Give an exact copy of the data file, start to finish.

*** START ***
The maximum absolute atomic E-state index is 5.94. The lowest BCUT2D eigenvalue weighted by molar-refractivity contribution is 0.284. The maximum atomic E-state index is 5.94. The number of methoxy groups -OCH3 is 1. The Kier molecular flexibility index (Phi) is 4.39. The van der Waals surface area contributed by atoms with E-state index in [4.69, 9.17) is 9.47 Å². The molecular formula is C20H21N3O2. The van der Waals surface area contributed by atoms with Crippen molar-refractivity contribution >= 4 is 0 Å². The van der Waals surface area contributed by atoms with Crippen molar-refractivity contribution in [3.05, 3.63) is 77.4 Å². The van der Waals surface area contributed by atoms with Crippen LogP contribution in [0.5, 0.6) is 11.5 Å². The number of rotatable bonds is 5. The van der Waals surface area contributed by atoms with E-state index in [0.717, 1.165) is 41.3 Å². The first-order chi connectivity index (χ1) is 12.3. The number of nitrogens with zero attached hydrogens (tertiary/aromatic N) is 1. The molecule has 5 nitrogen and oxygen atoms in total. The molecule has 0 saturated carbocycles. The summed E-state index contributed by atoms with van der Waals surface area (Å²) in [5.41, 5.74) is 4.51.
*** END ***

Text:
The maximum absolute atomic E-state index is 5.94. The lowest BCUT2D eigenvalue weighted by molar-refractivity contribution is 0.284. The maximum atomic E-state index is 5.94. The number of methoxy groups -OCH3 is 1. The Kier molecular flexibility index (Phi) is 4.39. The van der Waals surface area contributed by atoms with E-state index in [4.69, 9.17) is 9.47 Å². The molecular formula is C20H21N3O2. The van der Waals surface area contributed by atoms with Crippen molar-refractivity contribution >= 4 is 0 Å². The van der Waals surface area contributed by atoms with Crippen molar-refractivity contribution in [3.05, 3.63) is 77.4 Å². The van der Waals surface area contributed by atoms with Crippen LogP contribution in [0.5, 0.6) is 11.5 Å². The number of rotatable bonds is 5. The van der Waals surface area contributed by atoms with E-state index in [0.717, 1.165) is 41.3 Å². The first-order chi connectivity index (χ1) is 12.3. The number of nitrogens with zero attached hydrogens (tertiary/aromatic N) is 1. The molecule has 5 nitrogen and oxygen atoms in total. The molecule has 0 saturated carbocycles. The summed E-state index contributed by atoms with van der Waals surface area (Å²) in [5.41, 5.74) is 4.51.